Budget 2020 Expectations for deposit insurance: Under the DICGC Act, every depositor per bank is insured up to a maximum of Rs 1 lakh including the principal and interest amount.
Union Budget 2020 Expectations for deposit insurance: Budget 2020 is to be presented by the Finance Minister Nirmala Sitharaman on February 1, 2020, which will be her second Union Budget. Some of the recent events in the banking sector had once again raised concerns about the safety of depositors money in the banks. One major issue related to the safety of depositors money in the banking sector may, therefore, be taken up by the FM in her Budget speech 2020.
In the backdrop of the bank crisis in the Punjab and Maharashtra Cooperative (PMC) Bank, Mumbai, Maharashtra and lately the restrictions imposed by RBI on cash withdrawals by customers of Sri Gururaghavendra Sahakara Bank Niyamitha (SGRBBN), an Bengaluru, Karnataka based Urban Co-operative bank, the government is expected to take steps in instilling confidence to the bank depositors. Inherently, the banking sector is well regulated and financially sound to withstand global headwinds but the common man is more concerned about his or her own savings.
Currently, the bank deposits are insured but the limit is perceived to be too low. Under the Deposit Insurance and Credit Guarantee Corporation (DICGC) Act, every depositor in a bank is insured up to a maximum of Rs 1 lakh including the principal and interest amount. The limit is the aggregate of all bank branches of the same bank but if you have deposits with more than one bank, the deposit insurance limit will apply separately to the deposits in each bank. The limit of Rs 1 lakh was set in May 1993.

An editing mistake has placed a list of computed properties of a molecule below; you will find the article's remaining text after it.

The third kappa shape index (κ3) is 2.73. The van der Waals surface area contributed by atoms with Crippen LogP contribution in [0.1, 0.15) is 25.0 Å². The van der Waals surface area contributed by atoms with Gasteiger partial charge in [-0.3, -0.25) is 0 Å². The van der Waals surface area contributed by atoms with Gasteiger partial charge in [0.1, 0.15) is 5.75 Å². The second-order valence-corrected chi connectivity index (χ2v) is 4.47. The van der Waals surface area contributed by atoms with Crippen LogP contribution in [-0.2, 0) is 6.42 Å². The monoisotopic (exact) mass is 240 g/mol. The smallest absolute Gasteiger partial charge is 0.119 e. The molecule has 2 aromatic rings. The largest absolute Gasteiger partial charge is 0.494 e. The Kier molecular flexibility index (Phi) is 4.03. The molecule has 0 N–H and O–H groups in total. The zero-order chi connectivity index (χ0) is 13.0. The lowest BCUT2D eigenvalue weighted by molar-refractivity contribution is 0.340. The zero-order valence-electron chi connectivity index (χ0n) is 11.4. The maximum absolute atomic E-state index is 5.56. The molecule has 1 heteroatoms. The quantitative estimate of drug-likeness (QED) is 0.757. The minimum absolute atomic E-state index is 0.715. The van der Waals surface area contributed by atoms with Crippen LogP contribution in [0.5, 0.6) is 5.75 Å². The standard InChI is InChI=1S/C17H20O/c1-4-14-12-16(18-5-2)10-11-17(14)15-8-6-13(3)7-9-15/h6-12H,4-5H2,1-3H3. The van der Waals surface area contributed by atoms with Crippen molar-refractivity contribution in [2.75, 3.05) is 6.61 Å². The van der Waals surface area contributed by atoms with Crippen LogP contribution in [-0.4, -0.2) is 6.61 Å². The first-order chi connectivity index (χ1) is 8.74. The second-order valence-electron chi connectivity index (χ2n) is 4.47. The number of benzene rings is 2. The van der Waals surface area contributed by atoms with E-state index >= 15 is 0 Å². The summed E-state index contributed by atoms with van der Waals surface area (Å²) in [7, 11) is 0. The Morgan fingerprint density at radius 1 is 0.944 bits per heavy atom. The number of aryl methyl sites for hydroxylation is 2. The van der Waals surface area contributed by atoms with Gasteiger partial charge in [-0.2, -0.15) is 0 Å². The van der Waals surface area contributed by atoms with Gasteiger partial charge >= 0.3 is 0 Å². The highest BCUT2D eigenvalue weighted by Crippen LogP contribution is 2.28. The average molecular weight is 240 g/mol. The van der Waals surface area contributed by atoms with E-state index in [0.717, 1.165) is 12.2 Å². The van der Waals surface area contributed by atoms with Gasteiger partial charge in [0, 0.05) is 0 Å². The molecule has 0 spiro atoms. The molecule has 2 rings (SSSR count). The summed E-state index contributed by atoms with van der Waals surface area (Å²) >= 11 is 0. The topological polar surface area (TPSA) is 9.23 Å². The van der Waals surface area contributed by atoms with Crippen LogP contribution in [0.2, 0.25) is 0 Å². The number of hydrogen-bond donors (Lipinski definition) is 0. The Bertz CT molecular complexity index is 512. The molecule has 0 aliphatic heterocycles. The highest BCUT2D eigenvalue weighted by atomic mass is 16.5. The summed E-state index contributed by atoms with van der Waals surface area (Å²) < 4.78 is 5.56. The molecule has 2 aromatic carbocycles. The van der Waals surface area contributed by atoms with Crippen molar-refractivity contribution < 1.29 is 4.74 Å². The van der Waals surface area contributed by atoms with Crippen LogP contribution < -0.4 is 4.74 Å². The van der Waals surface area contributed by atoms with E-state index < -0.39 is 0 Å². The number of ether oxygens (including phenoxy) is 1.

As far as co-operative banks are concerned, at present, all co-operative banks other than those from the States of Meghalaya, and the Union Territories of Chandigarh, Lakshadweep and Dadra and Nagar Haveli are covered under the deposit insurance system of DICGC.
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Dr. Soumya Kanti Ghosh, Group Chief Economic Adviser, SBI had earlier remarked that “There is a dire need to revisit the insurance coverage of the bank deposits. In particular, the current upper limit of Rs 1 lakh per depositor, we believe, has outlived its shelf life and there is a need to revisit it. “The deposit insurance coverage is for all the money lying in a savings account, current account, fixed deposits etc. Dr. Ghosh had suggested there should be two categories for the insurance coverage as follows:
1) Desirable coverage of at least Rs 1 lakh for savings bank deposits, and
2) Desirable coverage of at least Rs 2 lakh for Term Deposits or fixed deposits.
Bank deposits including fixed deposits are a popular investment option with senior citizens. For meeting regular income needs, several senior citizens put their retirement money into bank FDs. Dr. Ghosh adds, “There should also be a separate provision for senior citizens. This revision in DICGC coverage becomes all the more desirable in the Indian context, where senior citizens or retired people have no social security in place and mostly keep fixed deposits for earning interest income.”